Thanksgiving and Memory
Yesterday, families across the land gathered for a meal of thanksgiving. Stories were shared. Bonds of family and friendship were renewed. For many children, yesterday became powerful, formative experiences that will shape their vision for a lifetime.
This has happened since Secretary of State William H. Seward’s ‘day of thanksgiving’ proclamation was signed by President Abraham Lincoln on October 3, 1863. It concluded this way:
‘The country, rejoicing in the consciousness of augmented strength and vigor, is permitted to expect continuance of years with large increase of freedom.’
But history has an underside. It is less preferred and less welcome than the official story. It disturbs us. Narrative is powerful and it matters much for shaping public vision and civic task. That a Thanksgiving holiday for First Nations could be a National Day of Mourning can shock us!
The intent isn’t to nurture grudges for past sins that we cannot undo. But I’d like to challenge us to think of other stories and what it would look like for the memories those stories preserve to be told alongside our stories of blessings for which we give thanks. We still sing ‘America the Beautiful.’ But our cities are not alabaster. Nor do they gleam.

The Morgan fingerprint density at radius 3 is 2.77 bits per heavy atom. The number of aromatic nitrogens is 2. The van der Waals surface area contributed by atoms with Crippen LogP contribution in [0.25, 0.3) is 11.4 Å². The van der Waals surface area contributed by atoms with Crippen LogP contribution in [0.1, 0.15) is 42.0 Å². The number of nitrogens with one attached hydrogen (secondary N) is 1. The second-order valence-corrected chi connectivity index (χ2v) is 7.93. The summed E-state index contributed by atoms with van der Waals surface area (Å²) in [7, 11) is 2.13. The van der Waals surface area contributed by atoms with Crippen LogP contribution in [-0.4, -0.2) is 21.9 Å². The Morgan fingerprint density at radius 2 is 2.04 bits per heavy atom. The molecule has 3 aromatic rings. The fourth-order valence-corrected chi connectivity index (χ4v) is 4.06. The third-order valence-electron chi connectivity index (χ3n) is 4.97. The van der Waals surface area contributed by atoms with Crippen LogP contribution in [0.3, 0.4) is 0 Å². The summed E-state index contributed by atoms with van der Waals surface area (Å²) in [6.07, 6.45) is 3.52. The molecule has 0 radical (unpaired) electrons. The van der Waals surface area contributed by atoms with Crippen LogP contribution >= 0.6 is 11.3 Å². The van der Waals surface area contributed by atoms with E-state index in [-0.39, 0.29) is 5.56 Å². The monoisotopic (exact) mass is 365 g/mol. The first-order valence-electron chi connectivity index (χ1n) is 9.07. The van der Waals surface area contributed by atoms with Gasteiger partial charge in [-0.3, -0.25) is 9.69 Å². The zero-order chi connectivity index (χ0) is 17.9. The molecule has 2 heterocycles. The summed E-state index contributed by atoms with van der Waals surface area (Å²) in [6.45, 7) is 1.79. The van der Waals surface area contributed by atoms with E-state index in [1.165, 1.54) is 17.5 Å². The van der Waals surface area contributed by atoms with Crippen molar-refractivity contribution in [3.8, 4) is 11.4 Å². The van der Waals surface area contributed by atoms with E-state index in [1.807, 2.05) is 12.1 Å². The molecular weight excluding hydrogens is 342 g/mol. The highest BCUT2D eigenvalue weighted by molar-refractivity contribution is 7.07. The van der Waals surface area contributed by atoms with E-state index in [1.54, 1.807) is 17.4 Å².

Yesterday, millions found a Thanksgiving meal at the end of a food pantry or soup kitchen line. In the past year, one in eight households struggled to put food on the table. More than 1,500,000 were homeless. This included some 300,000 children. It also included 450,000 disabled people.
153 years after President Lincoln signed the Thanksgiving Proclamation, comparatively few agree with State Secretary Seward that we can expect ‘years with large increase of freedom.’ For many, Thanksgiving was a reminder of the economic hardship and oppression they face daily.
We still sing ‘America the Beautiful.’ But our cities are not alabaster. Nor do they gleam. And I cannot help but think unless I am attempting in some small ways to remedy wrongs and be a means of blessing to others, something can’t be right with my Thanksgiving.
Friday Un-Thanksgiving Challenge
Isaiah had a minimal social vision in which every man had his hut and a fig tree. Surely, we can have a minimal, social vision. So if you could change one thing so that others would give thanks, what would it be.